Lops Brewing prepares for July 27 opening day

Lops Brewing prepares for July 27 opening day

Assistant Brewer Alec Santos of Cranston, cleans out a fermenter to make room for a double IPA. (Breeze photos by Lauren Clem)

WOONSOCKET – With less than two weeks to go until opening day, Lops Brewing owner Sean Lopolito is brewing as fast as he can.

The new brewery at 122 North Main St. received its final state licensing at the end of June and is now slated to open next Saturday, July 27. Opening weekend hours will be Saturday from noon to 10 p.m. and Sunday from noon to 6 p.m., with food trucks and four beers available on tap.

With a crowd of thirsty patrons expected for opening weekend, something is always brewing in the property’s new basement brew space, which features four 3.5-barrel fermenters capable of holding about 100 gallons each. The community, said Lopolito, has been enthusiastic about the project, and he’s hoping his newly set up system will be able to keep pace with demand in the opening weeks.

“Response has been great,” he said. “A lot of people have reached out about when I’m going to open and what beers are on tap.”

For opening weekend, those beers will include a New England IPA and coffee porter along with a red ale and traditional India pale ale. After that, he plans to introduce a double IPA and a session ale, a personal favorite.

“And then we’ll roll into the fall offerings, which would be an Oktoberfest and a stout,” he added.

The goal, he said, has been to try to source as many ingredients locally as possible. The coffee porter is made with grounds from New Harvest Coffee Roasters in Pawtucket, and spent grains are picked up and recycled by a local farm. Local artist Beth Braganca Bell is designing Rhode Island-themed labels for all the beers, including one that features the historic Woonsocket Depot train station.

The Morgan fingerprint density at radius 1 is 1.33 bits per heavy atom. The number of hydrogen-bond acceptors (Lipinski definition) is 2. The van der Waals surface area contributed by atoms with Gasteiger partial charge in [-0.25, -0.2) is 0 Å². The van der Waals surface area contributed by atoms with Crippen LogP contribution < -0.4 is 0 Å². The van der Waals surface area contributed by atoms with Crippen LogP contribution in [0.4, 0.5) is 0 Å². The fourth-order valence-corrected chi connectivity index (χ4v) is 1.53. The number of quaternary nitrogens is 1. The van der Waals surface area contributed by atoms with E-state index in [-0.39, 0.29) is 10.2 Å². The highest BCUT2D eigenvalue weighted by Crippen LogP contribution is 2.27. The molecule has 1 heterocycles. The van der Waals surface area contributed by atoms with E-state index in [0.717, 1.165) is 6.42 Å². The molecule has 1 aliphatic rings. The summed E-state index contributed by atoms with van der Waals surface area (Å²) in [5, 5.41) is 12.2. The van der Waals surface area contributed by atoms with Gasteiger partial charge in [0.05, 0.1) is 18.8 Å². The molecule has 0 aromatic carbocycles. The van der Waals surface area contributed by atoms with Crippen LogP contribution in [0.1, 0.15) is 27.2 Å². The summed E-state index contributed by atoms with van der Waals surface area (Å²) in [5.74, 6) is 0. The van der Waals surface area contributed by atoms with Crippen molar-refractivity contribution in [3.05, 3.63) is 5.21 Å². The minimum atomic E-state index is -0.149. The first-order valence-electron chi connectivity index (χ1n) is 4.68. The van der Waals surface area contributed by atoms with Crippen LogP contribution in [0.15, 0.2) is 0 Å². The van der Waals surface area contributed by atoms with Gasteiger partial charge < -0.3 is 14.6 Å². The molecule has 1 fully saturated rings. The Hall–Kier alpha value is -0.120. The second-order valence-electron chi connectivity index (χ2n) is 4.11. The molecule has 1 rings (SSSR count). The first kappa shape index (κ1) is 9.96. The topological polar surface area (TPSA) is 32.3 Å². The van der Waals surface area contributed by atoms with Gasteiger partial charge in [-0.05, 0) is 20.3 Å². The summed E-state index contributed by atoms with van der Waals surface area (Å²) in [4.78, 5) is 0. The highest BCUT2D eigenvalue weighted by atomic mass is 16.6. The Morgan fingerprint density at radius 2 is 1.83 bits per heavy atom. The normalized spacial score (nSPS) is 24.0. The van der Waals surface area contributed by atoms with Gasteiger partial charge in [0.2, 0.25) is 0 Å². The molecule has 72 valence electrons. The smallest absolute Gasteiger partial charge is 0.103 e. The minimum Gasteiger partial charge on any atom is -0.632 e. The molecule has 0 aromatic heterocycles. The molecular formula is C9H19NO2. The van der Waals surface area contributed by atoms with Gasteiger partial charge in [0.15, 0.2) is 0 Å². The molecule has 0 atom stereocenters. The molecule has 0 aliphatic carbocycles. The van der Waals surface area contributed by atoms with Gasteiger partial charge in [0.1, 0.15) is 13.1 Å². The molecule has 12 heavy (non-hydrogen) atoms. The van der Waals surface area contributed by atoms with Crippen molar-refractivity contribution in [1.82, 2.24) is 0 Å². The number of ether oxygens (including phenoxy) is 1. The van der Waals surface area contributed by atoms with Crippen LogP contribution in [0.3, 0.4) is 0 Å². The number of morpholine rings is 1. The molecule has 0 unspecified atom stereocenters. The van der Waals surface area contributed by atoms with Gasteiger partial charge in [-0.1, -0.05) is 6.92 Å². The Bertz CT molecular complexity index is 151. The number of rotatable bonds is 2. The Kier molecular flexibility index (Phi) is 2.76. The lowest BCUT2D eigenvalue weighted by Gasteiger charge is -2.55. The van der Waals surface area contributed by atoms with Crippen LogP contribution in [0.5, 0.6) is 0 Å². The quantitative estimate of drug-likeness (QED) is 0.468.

Lopolito has also brought on staff to help run the brewery, including Assistant Brewer Alec Santos, a New Jersey native who recently graduated from the Johnson and Wales University brewing program. Last Friday, Santos could be found cleaning out the fermenters to prepare them for a new batch. Each beer spends between 10 and 14 days in the fermenter, so nothing sits for long before it’s kegged and transported to the cooler to make room for a new brew. It’s a familiar process for Lopolito, who spent many years brewing at home before he turned the hobby into a business venture.

“It’s the same process, just a much larger scale,” he explained.

Upstairs, friends and family are helping to put the final touches on a 40-seat tasting room that features a bar, high-top tables and a front entrance opening at street level. Modern and sleek, the room bears little resemblance to the empty shell that existed before renovations, though a few touches of the original 1891 building remain. An exposed brick wall reminds patrons of the area’s industrial roots, while a bar top made from reclaimed wood bears witness to generations of fires within the building, burn marks and sawmill cuts still visible on its glossy surface.

“The idea behind the tasting room was to make it a comfortable environment for all ages to come in and have a drink, sit down with their party,” said Lopolito.

For now, table games and flat-screen TVs offer entertainment while patrons try out their beer, though he hopes to offer live music and special events once the staff settles in. With close to two years of planning and 10 months of renovations, Lopolito said he’s ready to open and looking forward to getting patrons in the door.

“I expected it to take a long time, and it took a long time,” he said.

Regular hours through the end of August will be on Fridays and Saturdays from noon to 10 p.m.

Kegs of New England IPA and coffee porter sit ready to be served in the cooler at Lops Brewing. Owner Sean Lopolito is hoping to fill the cooler with more offerings by opening day.